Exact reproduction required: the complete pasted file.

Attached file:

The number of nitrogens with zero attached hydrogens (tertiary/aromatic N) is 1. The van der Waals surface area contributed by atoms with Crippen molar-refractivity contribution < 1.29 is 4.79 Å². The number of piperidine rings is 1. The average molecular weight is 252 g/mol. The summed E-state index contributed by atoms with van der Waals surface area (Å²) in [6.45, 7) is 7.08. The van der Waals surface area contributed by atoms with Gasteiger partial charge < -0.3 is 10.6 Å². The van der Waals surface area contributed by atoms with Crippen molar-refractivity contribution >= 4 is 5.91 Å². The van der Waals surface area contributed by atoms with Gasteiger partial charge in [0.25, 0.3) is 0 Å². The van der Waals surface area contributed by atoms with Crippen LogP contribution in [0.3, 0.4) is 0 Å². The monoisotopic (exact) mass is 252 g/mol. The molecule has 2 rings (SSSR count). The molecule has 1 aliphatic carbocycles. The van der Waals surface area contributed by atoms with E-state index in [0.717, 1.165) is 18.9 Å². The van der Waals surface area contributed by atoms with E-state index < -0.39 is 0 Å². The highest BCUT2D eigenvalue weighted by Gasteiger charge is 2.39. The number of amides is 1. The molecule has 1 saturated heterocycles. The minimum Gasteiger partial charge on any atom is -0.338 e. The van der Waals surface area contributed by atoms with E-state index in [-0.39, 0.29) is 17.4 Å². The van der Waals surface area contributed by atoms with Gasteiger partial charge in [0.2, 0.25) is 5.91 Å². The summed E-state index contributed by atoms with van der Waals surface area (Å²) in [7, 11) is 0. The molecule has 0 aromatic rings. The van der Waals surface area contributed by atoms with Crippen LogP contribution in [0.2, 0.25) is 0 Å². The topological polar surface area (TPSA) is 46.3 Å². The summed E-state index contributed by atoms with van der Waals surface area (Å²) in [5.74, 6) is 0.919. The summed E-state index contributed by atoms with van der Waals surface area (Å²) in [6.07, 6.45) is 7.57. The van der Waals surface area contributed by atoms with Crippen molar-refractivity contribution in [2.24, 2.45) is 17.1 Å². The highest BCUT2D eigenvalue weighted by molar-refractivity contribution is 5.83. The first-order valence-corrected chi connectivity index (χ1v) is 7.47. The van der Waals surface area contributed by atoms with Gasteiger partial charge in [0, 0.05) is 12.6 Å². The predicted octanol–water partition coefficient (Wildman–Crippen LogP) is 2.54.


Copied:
The number of nitrogens with zero attached hydrogens (tertiary/aromatic N) is 1. The van der Waals surface area contributed by atoms with Crippen molar-refractivity contribution < 1.29 is 4.79 Å². The number of piperidine rings is 1. The average molecular weight is 252 g/mol. The summed E-state index contributed by atoms with van der Waals surface area (Å²) in [6.45, 7) is 7.08. The van der Waals surface area contributed by atoms with Gasteiger partial charge < -0.3 is 10.6 Å². The van der Waals surface area contributed by atoms with Crippen molar-refractivity contribution >= 4 is 5.91 Å². The van der Waals surface area contributed by atoms with Gasteiger partial charge in [0.25, 0.3) is 0 Å². The van der Waals surface area contributed by atoms with Crippen LogP contribution in [0.3, 0.4) is 0 Å². The monoisotopic (exact) mass is 252 g/mol. The molecule has 2 rings (SSSR count). The molecule has 1 aliphatic carbocycles. The van der Waals surface area contributed by atoms with E-state index in [0.717, 1.165) is 18.9 Å². The van der Waals surface area contributed by atoms with E-state index < -0.39 is 0 Å². The highest BCUT2D eigenvalue weighted by Gasteiger charge is 2.39. The number of amides is 1. The molecule has 1 saturated heterocycles. The minimum Gasteiger partial charge on any atom is -0.338 e. The van der Waals surface area contributed by atoms with E-state index in [-0.39, 0.29) is 17.4 Å². The van der Waals surface area contributed by atoms with Gasteiger partial charge in [0.2, 0.25) is 5.91 Å². The summed E-state index contributed by atoms with van der Waals surface area (Å²) in [7, 11) is 0. The molecule has 0 aromatic rings. The van der Waals surface area contributed by atoms with Crippen LogP contribution in [0.2, 0.25) is 0 Å². The topological polar surface area (TPSA) is 46.3 Å². The summed E-state index contributed by atoms with van der Waals surface area (Å²) in [5.74, 6) is 0.919. The summed E-state index contributed by atoms with van der Waals surface area (Å²) in [6.07, 6.45) is 7.57. The van der Waals surface area contributed by atoms with Crippen molar-refractivity contribution in [2.24, 2.45) is 17.1 Å². The highest BCUT2D eigenvalue weighted by molar-refractivity contribution is 5.83. The first-order valence-corrected chi connectivity index (χ1v) is 7.47. The van der Waals surface area contributed by atoms with Gasteiger partial charge in [0, 0.05) is 12.6 Å². The predicted octanol–water partition coefficient (Wildman–Crippen LogP) is 2.54.